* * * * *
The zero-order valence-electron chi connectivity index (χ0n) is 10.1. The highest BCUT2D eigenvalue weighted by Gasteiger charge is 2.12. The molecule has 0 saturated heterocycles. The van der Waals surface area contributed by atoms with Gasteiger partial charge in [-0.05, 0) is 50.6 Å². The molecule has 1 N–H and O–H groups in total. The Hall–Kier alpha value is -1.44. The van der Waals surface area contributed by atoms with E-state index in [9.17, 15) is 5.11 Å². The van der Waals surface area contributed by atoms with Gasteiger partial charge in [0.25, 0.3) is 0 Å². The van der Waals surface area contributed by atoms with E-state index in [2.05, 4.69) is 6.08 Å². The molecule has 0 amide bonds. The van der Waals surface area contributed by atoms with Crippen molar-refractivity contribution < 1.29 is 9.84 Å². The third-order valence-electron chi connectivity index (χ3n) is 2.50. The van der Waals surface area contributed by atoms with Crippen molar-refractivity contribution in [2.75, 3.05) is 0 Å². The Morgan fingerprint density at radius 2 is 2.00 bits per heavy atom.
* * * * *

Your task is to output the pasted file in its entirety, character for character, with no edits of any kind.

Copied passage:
The zero-order valence-electron chi connectivity index (χ0n) is 10.1. The highest BCUT2D eigenvalue weighted by Gasteiger charge is 2.12. The molecule has 0 saturated heterocycles. The van der Waals surface area contributed by atoms with Gasteiger partial charge in [-0.05, 0) is 50.6 Å². The molecule has 1 N–H and O–H groups in total. The Hall–Kier alpha value is -1.44. The van der Waals surface area contributed by atoms with E-state index in [9.17, 15) is 5.11 Å². The van der Waals surface area contributed by atoms with Gasteiger partial charge in [0.25, 0.3) is 0 Å². The van der Waals surface area contributed by atoms with E-state index in [2.05, 4.69) is 6.08 Å². The molecule has 0 amide bonds. The van der Waals surface area contributed by atoms with Crippen molar-refractivity contribution < 1.29 is 9.84 Å². The third-order valence-electron chi connectivity index (χ3n) is 2.50. The van der Waals surface area contributed by atoms with Crippen molar-refractivity contribution in [2.75, 3.05) is 0 Å². The Morgan fingerprint density at radius 2 is 2.00 bits per heavy atom.